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The Angry American Voters

To the Editors:

As an Italian and European citizen, I do not vote in the United States, but visiting New York during the presidential primaries I cannot but have a sense of hope founded on the capacity of your political system, despite some obvious absurdities, to put substantive issues at stake. First and foremost the growing economic and social disparities that resemble a sort of leap back to our nineteenth-century European past.

Yet I am surprised how so many distinguished commentators seem to miss a crucial point. Until the election of Reagan, with a turnout of 50 to 55 percent of the citizenship, the name of the game for both candidates was to seize the vote of the moderate centrists. Since then the turnout has to varying degrees increased, to reach 64 percent the first time Obama was elected. Therefore the winner is the candidate who mobilizes the greatest number of citizens who otherwise would not vote if they were not strongly motivated, whether they are to the right of the established Republicans or to the left of the equally established Democrats.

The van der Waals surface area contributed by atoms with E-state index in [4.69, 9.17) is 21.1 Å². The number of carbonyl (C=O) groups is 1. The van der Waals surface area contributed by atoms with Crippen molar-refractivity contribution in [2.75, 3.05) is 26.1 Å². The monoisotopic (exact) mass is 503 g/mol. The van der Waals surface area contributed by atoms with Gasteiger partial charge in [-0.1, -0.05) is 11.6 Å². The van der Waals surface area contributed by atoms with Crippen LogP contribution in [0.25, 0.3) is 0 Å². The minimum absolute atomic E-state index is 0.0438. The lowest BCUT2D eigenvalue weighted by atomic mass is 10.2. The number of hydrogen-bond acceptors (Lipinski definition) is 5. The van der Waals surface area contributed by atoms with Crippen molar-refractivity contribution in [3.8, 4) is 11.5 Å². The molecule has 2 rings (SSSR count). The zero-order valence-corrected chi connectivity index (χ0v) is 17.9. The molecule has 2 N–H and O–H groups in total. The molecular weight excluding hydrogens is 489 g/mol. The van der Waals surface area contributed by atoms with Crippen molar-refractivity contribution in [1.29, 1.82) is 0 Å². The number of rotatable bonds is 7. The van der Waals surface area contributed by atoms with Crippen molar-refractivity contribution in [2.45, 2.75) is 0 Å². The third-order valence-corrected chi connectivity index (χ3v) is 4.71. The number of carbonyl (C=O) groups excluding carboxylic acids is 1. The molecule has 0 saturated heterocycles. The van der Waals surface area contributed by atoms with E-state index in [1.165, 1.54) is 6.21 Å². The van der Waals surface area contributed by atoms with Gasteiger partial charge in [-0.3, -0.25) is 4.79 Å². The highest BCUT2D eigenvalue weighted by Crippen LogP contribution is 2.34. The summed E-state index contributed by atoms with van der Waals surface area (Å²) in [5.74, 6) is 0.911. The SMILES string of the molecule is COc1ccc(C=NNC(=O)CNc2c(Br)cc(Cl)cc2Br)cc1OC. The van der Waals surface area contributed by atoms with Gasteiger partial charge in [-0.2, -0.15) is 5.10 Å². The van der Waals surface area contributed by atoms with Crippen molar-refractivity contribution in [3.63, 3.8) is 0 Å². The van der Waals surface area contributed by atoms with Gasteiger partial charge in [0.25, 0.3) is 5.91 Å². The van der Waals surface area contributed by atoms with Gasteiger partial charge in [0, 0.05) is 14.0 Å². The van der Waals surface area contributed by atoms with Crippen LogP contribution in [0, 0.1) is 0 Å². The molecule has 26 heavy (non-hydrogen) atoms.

As of today the anger is such that any candidacy, whether Democratic or Republican, that can be targeted as a representative of the status quo is at risk because its prospective supporters might not vote.

Gian Giacomo Migone
University of Torino
Torino, Italy